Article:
Updated: Jul 15
Just a heads up, I am going to be a bit controversial. So here is the question, do you think it is sexist when a man pulls out a chair for a lady?
In the 18th century, women truly needed assistance getting through doors and sitting in chairs- think hoop skirts and corsets. Today, women balk at restrictive clothing. So, let’s recognize that a man could pull a chair for anyone out of politeness and masculine charm. It does not come into question if it’s his mom. Yet, these actions are often questioned and debated in modern dating. How is it that couples meet using advanced technology, and he still wants to pull her chair out?
I know women who love this, expect it, and consider men that act this way as more attractive and gentlemanly than other men. I also know women that have declined the offer and consider this man sexist and less attractive than other men. The latter group frequently informs men they do not have to help them, and it is an archaic ritual. Sometimes this situation escalates into a debate, and callous remarks exchange as independent women exert their rights to pull out their own chair.
When women have an issue with chair pullers, it seems to stem from a perceived attack on feminine independence and a throwback to a time when women were property. In her perception, rebuff could outwardly show that she is a thoroughly modern, confident woman. When we articulate this to our men, however lovingly, it says I don’t need you.
I argue that there is a level of greater confidence attached to a woman who can be thoroughly modern and not let a chair get in her way. Taking a man to task for offering to pull out a chair demonstrates rudeness and shows insecurity. Take the gift graciously. He knows that a woman can pull out her chair, but he still wants to do it. He gets to feel good about this gift, and you get to show your confidence by accepting it.
Chair pulls demonstrate the couple’s collective charm.
Shows the whole room how a man feels about this woman
Demonstrates a higher level of confidence and grace to give and receive this gift
He feels more masculine, confident, and secure in his actions
Expresses high values in the relationship
It can be a good ice breaker or table talk discussion
Quick tips follow to make chair pulls more graceful.
In upscale restaurants with a host/hostess that will seat you, the host will walk first and pull the chair out for the lady. The man would follow behind the lady and stand next to the host until the lady is seated. In a situation where the host does not pull the chair, it is still possible for the gentleman to step in and pull the chair for the lady. Ladies take a pause. It takes two people to make chair pulling look smooth. It is all about timing. Go with the flow here.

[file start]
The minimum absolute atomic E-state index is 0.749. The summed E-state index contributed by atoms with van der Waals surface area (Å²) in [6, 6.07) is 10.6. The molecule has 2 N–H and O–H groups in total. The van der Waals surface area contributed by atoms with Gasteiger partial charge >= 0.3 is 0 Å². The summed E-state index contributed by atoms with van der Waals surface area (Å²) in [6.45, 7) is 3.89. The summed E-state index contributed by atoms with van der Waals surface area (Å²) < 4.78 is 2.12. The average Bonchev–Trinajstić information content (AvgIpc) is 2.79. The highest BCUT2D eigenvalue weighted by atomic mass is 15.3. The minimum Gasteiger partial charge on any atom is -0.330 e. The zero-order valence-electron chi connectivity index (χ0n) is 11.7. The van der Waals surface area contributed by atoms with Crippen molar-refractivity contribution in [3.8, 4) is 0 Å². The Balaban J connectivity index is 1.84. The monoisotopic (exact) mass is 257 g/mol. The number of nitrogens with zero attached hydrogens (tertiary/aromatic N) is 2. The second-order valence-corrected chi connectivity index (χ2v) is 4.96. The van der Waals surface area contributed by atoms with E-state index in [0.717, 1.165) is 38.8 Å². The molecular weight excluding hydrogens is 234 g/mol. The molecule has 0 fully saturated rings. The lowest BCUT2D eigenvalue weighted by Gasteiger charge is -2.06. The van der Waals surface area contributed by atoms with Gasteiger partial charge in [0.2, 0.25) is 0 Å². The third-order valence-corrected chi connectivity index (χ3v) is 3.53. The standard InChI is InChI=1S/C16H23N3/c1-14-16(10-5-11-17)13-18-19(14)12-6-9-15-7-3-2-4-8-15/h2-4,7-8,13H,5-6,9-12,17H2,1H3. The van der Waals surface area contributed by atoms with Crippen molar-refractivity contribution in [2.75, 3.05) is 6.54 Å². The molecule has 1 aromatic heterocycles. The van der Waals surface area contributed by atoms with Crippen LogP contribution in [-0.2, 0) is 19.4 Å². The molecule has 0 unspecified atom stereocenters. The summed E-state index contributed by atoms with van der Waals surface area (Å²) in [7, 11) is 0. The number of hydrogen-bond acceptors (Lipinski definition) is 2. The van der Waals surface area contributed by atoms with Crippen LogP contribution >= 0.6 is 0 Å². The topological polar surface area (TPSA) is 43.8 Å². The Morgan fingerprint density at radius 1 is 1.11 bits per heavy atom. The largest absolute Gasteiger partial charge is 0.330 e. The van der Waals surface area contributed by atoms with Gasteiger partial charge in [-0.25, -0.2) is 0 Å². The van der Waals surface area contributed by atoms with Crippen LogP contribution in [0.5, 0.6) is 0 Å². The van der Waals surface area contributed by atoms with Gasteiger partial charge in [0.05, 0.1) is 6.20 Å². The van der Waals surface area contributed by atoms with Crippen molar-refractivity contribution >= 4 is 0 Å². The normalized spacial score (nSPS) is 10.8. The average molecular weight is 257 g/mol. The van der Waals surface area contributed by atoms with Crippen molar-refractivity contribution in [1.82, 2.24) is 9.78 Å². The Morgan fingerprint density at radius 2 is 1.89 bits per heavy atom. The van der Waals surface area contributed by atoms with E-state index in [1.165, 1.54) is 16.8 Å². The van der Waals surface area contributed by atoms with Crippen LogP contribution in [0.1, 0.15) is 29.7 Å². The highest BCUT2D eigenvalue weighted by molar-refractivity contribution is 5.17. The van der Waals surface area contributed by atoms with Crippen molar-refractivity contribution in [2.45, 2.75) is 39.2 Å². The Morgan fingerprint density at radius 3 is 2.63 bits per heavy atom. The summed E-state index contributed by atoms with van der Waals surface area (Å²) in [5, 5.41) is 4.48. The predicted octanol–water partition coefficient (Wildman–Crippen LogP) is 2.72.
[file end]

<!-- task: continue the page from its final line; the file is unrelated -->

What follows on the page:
There are restaurants where it is clear the host will not pull the chair. In polite form, the man is walking behind the lady, and will she need a pause to make it easy for him to grab her chair. So ladies, walk to the chair closest to you. Walk around the back of the chair, putting the chair between you and the man. Turn and face the chair. Walking around the chair gives him time to reach the chair before you. If you stand in front of him, he cannot get to the chair without stumbling over you.
Another option is to follow traditional etiquette and always be seated from the left of the chair. However, you will need to pause and wait to allow him time to reach for the chair. Either option works to create the opportunity. Pick one strategy and be consistent.
Once you have a rhythm with your partner, you will see how smooth it becomes. Abandoning because it is a little awkward in the beginning lacks character. Great conversation starters are rarely this easy. Ask questions. Do you always (or have you ever) open doors or pull chairs for a woman? When did you start this? What does this mean to you, or is it just a habit? You get the idea.
Just like everything else, this action needs to be authentic in a relationship. If a guy feels like he must pull the chair, he will eventually see it as a chore and resent you for it. If a woman hates this, simply move on.
Personally, I never see door openers and chair pullers as an assault on my thoroughly modern style. When I do meet sexist men, their words tell the story long before they ever get close to my chair. I see the chair pull as a gift. I know I can do it. He knows I can do it. Yet, he still cares enough to continue to do it, reminding me each time of the gift.
Relationship Coaching by Kari. Call or text 417-894-8275 or email me at email@example.com for more information.